The Financial Conduct Authority (FCA) is calling for contributions on how regulation is working in relation to the social investment market.
Social investment is a term used to describe investments where the aim is to provide a wider social benefit, rather than the primary driver being a purely financial benefit to investors.
Christopher Woolard, director of strategy and competition at the FCA, said:
"The social investment market is developing quickly and regulation needs to keep pace. We want to explore the impact of our regulation to ensure it isn’t inappropriately restricting growth but continues to protect investors."
The FCA is publishing a wide-ranging call for input asking for social entrepreneurs’ experience of raising capital. In addition, the FCA is seeking input from financial advisors recommending social investments, views about the potential risks to consumers investing in this sector and we also welcome views from individual consumers.
Following the call for input, the FCA will consider whether it is necessary to clarify the requirements that apply to social entrepreneurs and the protection available to consumers for social investments.
The FCA asks for comments on this paper by 14 March 2016.
Notes for editors
- Discussion paper: Regulatory Barriers to Social Investments.
- Presentations for social entrepreneurs
- Presentations for retail investors
- Many social enterprises are regulated, as shares in a company, debt securities, and units in collective investment schemes are all classified as ‘specified investments’. In general, these firms need to be authorised, have their promotions approved by an authorised firm, or ensure an exemption is available before they can lawfully promote their investments.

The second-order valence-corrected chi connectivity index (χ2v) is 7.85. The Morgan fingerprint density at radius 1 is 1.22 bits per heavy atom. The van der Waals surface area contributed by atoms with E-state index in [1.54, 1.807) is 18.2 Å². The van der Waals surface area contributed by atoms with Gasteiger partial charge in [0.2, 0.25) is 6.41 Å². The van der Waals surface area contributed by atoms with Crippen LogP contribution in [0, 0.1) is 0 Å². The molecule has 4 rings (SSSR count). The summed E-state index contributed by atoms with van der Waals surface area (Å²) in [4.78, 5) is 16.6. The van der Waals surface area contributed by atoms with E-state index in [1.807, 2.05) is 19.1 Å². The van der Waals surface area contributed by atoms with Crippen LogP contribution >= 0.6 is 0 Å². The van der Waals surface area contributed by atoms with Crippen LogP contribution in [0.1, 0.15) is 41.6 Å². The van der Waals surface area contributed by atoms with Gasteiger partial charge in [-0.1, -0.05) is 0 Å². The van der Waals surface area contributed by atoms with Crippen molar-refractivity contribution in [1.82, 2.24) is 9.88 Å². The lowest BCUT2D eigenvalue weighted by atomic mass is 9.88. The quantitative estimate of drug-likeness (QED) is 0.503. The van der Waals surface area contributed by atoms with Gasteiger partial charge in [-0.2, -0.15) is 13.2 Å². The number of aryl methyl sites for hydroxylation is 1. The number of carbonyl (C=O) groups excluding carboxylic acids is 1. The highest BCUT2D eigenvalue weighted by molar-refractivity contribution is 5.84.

- Additionally, the legal structure of a social enterprise may also affect the forms of finance they can use, how they can come within our scope and what exemptions to this are available.
- Policy statement: The FCA’s regulatory approach to crowdfunding over the internet, and the promotion of non-readily realisable securities by other media
- Consultation paper: the FCA regulatory approach to crowdfunding (and similar activities)
- Find out more information about the FCA.
- On the 1 April 2013, the (FCA became responsible for the conduct supervision of all regulated financial firms and the prudential supervision of those not supervised by the Prudential Regulation Authority (PRA).
- The FCA has an overarching strategic objective of ensuring the relevant markets function well. To support this it has three operational objectives: to secure an appropriate degree of protection for consumers; to protect and enhance the integrity of the UK financial system; and to promote effective competition in the interests of consumers.